These days no-one blinks an eye if a Grizzly Bear song is featured in a car ad or if Daft Punk pop up alongside other pop culture heavyweights in a commercial for a popular sports brand, the ad itself, managing to cobble together all of these stars into a George Lucas-approved Star Wars concept.
iTunes’ advert spots from five years ago helped launch the career of Feist and others into the mainstream. Corporate patrons have tangible benefits and many more musicians and artists are increasingly comfortable with corporations and brands funding their creativity. Most collaborations are accepted by fans. The exception to the rule, are venerated rock stars whose fanbases can’t marry the blatant commercialism with supposed legendary punk spirit – see Iggy Pop flouncing around for a car insurance company or John Lydon advertising butter.
Despite the uncomfortable relationship between art and commerce, there has been some great examples recently of engaging online campaigns that straddle both successfully. Here are four:
1) The Creators Project – thecreatorsproject.com
A collaboration between Intel and cool bible Vice, The Creators Project kicked off in NYC last month, calling itself “a completely new kind of arts and culture channel for a completely new kind of world.” Basically, this allows the organisers to get in the coolest bands around (M.I.A, Sleigh Bells, The Rapture, Die Antwoord), revered film directors (hello Spike Jonze), art installations and more. Cram them into large warehouse spaces and you’ve got a hot event taking place in London, Seoul, Sao Paolo over the coming months. Even if you can’t make any of the events, the website has tons of original content to peruse and is genuine in engaging the art side of your brain.
The best headline of all-time.
The rise of singles and fall of CDs in graph form.
The Irish couple who came third in the Wife Carrying World Championships
Why Irish musicians are turning to Bandcamp.
Barack Obama battles the pink robots.
Father and Son – the viral
It sounded like a good idea at the time. An Elvis-impersonating father and his son decide to sing a cover of Eddie Money’s Take Me Home Tonight and perform in a bonding but awful music video. Still, at least they are having fun.
There’s not a whole lot of Irish producers making dubstep-tinged garage and UK funk but 21 year-old Frank Sweeney is one Dubliner impressing with his recent tracks, recalling the likes of Burial, Mount Kimbie; producers at the forefront of future music in the UK.
Another young man, this time 19 year-old Aidan Wall, who also records under the moniker Porn On Vinyl, has released his debut album Teenage Elders for free download. It’s filled with bedroom-made lo-fi electronica and chiptune tracks.
The next time your friend is in a bad mood in gChat or fuming online send them this link. Instant cheering up guaranteed.
Share any playlist from iTunes or many other sources into online playlists for Youtube, Soundcloud, Spotify, Last.FM, Twitter and more.
An overload of animated images drawn from all types of culture, sport and internet memes.
The longest drawn out viral mystery ever produced for the internet, iamamiwhoami, which I wrote about here back in January continues to periodically churn out interesting Youtube music videos without reaching a conclusion.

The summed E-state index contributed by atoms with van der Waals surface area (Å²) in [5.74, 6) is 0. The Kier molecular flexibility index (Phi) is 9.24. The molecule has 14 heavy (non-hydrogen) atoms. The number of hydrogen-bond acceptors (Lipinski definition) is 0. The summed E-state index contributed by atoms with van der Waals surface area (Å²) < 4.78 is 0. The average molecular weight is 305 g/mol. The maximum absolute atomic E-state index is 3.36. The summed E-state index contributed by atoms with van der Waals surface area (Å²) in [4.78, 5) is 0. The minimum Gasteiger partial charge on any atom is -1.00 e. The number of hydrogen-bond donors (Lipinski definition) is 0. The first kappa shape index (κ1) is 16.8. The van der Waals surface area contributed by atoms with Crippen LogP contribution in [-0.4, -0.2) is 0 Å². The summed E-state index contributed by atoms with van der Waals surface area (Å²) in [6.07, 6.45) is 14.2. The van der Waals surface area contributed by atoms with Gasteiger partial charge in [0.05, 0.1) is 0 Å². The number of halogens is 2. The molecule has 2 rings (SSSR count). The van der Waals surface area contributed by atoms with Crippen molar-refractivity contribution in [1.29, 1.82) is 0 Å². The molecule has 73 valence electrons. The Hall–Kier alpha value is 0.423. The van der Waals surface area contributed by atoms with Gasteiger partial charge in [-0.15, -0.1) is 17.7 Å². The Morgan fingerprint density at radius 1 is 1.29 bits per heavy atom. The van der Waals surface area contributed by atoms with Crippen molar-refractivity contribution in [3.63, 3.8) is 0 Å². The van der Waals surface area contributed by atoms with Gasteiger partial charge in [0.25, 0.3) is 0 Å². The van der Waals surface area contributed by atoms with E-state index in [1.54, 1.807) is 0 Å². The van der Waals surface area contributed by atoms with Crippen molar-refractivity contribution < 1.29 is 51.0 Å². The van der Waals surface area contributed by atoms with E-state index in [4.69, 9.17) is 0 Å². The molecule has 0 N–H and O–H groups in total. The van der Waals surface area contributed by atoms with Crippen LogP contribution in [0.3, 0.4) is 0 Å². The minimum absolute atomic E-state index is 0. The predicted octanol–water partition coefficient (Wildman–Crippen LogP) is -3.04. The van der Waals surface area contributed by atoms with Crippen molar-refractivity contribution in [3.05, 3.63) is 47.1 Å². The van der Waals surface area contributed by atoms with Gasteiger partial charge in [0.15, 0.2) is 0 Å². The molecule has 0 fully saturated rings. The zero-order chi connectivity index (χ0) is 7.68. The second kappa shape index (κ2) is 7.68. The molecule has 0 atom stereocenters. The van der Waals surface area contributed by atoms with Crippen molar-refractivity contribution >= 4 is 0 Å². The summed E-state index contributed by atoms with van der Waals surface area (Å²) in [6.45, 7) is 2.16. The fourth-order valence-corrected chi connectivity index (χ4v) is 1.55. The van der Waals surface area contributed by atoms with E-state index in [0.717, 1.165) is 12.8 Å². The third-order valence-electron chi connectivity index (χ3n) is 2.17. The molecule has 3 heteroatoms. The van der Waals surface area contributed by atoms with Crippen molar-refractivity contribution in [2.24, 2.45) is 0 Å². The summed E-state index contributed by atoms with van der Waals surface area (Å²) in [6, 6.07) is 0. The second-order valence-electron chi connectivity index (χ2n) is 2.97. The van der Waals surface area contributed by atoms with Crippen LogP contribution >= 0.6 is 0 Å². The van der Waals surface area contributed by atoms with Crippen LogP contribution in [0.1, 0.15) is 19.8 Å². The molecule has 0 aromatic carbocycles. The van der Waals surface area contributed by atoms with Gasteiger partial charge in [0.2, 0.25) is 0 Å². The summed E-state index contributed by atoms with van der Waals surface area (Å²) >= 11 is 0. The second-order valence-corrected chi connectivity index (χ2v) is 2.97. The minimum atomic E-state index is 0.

Originally, the enigmatic productions featuring a blonde woman and lots of vague symbolism was purported to be any one of a range of pop stars and musicians: guesses included Christina Aguilera, Goldfrapp, Lady Gaga, The Knife and Little Boots. None of these were correct and while there is no absolute reveal of the artist in question; many observers (myself included) believe the project is the work of Swedish singer Jonna Lee. The songs featured in the videos have become more memorable while the mystery has all but vanished. A commenter on my site Nialler9.com revealed that the single letter title of the most recent videos spell out ‘B-O-U-N-T-Y’ and that a simple internet domain search on the website iambounty.com reveals that that site is registered to Ms. Lee.
It’s a pity that the viral has dragged on so long, as it has inevitably lost interest of the course of the last seven months. A pity too because the most recent song was actually the best thing I’ve heard from the project. You can see all 12 of the videos here.
Another mystery long-awaiting an answer is “whatever happened to Lauryn Hill?”. The former Fugees singer and solo artist whose The Miseducation of Lauryn Hill album was amongst the best of the ’90s has been absent from music for much of the new century and with gig cancellations, erratic behaviour and stalled recording sessions defining recent years. Hill finally broke the silence last week in an interview with NPR in the US where she talked about the reasons for why she stopped releasing music, her voice and a possible return to the stage. You can hear the whole interview.
Meanwhile, anarchic Photoshop-heavy message board 4Chan devised a cunning plan based around teeny bopper Justin Bieber’s upcoming world tour. Bieber is giving fans around the world an opportunity to decide where he performs. The pranksters at 4Chan have rallied around North Korea as the number one country of choice. The ploy has worked with North Korea at the top spot with over 460,000 votes closely followed by Israel. Somehow, I doubt that Kim Jong Il is the kind of guy who dances on his “ronery” to songs like ‘Baby’ but if he is, and he is truly an internet expert like he claims, then it may be ‘Great Leader’ himself who is doing all the voting.
See the final result.
A year in dance crazes.
The best in indie rock hissyfits.
From the sneaky ballboy to the accidental equaliser, 10 of the oddest goals scored ever.
What it was like to be on set for The Muppet Movie.
Careful what you tweet, a brand may be watching.